Sometimes vendors do get it (mostly) right. Hewlett-Packard put together a brief white paper in February of this year laying out their view of Business Intelligence (BI) for 2009 (and beyond). I think that they got it largely right. Their #10 trend notes the increasing integration of Complex Event Processing (CEP) engines into traditional data warehouse (DWH) and BI platforms. Below is a summary of the trend, my thoughts on whether HP got it right and what the trend may mean for HIT.
HP Predicts: As with HP's Trend #9, not so much of a prediction as an observation. A little background is necessary – for those of you who know this story in detail, forgive my ellipses and simplifications.
Historically, transactional and operational systems were about fleeting data and fleeting queries, that is, they were optimized to carry out individual transactions at very high rates and with very high fidelity. This posed a problem to management when they wanted to look for patterns in the transactional/operational data and so the DWH was born. In the DWH, data was captured, organized and archived (i.e. it was “warehoused”) in order to make the data persistent with the expectation that queries would be fleeting – subject to the whim of management and the acumen of the analyst. As managers and analysts began to regularly run the same reports over and over, looking for exceptions as drivers of cost and profit, queries began to persist. These persisting queries put ever increasing burdens on the DWH and so BI was born. BI leveraged the persistence and structure of the data in the DWH but offloaded reporting and analysis. BI then was about mixed workloads of persistent (periodic reporting) and fleeting (drill-down on exceptions) queries against persistent data (the DWH).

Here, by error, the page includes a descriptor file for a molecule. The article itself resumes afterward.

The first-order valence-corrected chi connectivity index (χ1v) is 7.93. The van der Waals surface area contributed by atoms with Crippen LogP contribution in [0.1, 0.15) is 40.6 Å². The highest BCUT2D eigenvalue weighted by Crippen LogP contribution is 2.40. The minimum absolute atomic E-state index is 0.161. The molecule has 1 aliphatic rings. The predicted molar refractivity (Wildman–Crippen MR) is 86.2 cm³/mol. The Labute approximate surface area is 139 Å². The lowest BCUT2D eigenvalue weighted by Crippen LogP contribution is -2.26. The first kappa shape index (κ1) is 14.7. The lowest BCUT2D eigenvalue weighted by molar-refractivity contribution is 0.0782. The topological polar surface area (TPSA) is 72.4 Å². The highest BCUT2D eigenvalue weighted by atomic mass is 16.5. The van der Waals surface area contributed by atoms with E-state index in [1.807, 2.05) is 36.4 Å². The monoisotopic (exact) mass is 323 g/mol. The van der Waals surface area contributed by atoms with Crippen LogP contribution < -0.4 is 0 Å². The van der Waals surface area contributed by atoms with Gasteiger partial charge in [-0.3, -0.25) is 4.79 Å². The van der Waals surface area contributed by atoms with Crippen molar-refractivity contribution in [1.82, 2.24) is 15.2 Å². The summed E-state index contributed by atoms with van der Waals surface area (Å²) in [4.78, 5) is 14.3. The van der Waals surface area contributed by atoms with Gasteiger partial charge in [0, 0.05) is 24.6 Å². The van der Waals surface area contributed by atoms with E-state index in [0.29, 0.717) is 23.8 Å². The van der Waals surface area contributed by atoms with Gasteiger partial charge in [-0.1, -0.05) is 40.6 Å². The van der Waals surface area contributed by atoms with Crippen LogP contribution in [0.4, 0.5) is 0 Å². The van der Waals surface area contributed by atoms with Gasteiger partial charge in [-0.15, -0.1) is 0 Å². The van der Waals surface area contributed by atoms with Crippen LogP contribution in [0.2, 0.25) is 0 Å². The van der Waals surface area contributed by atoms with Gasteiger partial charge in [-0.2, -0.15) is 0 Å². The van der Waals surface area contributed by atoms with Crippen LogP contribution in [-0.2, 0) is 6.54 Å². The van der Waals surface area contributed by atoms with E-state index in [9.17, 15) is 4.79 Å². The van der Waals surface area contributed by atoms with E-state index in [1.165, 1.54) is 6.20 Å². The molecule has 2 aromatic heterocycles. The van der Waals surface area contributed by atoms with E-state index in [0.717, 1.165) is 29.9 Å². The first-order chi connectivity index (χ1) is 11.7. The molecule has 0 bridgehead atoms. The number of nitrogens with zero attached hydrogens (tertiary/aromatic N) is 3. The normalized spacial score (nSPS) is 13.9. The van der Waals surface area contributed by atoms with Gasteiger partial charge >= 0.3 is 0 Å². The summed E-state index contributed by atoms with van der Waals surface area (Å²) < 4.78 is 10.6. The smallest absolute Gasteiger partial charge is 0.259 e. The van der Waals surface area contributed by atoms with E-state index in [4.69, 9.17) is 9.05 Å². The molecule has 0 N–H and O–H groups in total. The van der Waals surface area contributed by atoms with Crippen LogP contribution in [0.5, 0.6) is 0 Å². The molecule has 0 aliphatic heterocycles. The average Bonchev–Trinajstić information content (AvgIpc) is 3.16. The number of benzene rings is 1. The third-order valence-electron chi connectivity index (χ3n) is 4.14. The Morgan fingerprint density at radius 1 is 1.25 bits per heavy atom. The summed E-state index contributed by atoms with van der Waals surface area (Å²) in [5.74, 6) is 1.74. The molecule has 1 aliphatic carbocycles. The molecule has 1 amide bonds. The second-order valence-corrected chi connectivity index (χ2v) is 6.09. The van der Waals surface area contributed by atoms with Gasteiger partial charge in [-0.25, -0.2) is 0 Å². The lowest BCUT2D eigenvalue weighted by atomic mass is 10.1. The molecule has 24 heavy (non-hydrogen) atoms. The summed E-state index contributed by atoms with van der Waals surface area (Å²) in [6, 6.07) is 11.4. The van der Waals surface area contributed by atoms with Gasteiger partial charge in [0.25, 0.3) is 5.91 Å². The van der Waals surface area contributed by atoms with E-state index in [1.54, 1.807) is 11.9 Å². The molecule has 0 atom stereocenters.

All was well in the world of DWH/BI and then data volumes began to grow exponentially and the traditional ETL tools and architectures to move data from the transactional and operational systems into the DWH began to groan under the weight of gigabytes and terabytes of data per day. What’s more, line managers and even operators began to ask for access to the DWH in order to make better (near) real-time decisions. To meet these new needs, Operational BI (OBI) was born. In OBI, the queries are still mixed (hence the BI), but the data is fleeting. The thing with OBI is that it still requires a human to consume a report and make a decision, and it is therefore bandwidth limited, especially for automatable decisions and insights. At last we come to CEP!
In CEP, the queries are persistent, they are algorithms proactively scanning fleeting, (near) real-time data, looking for an exception or connection from which to trigger an action. There are no fleeting queries in CEP, so there is no mixed workload and the data is pulled right off of the transactional and operational systems (often with baseline, benchmark or reference data from the DWH systems). In short, as stated in the title, DWH is fleeting queries and persistent data, while CEP is persistent queries and fleeting data.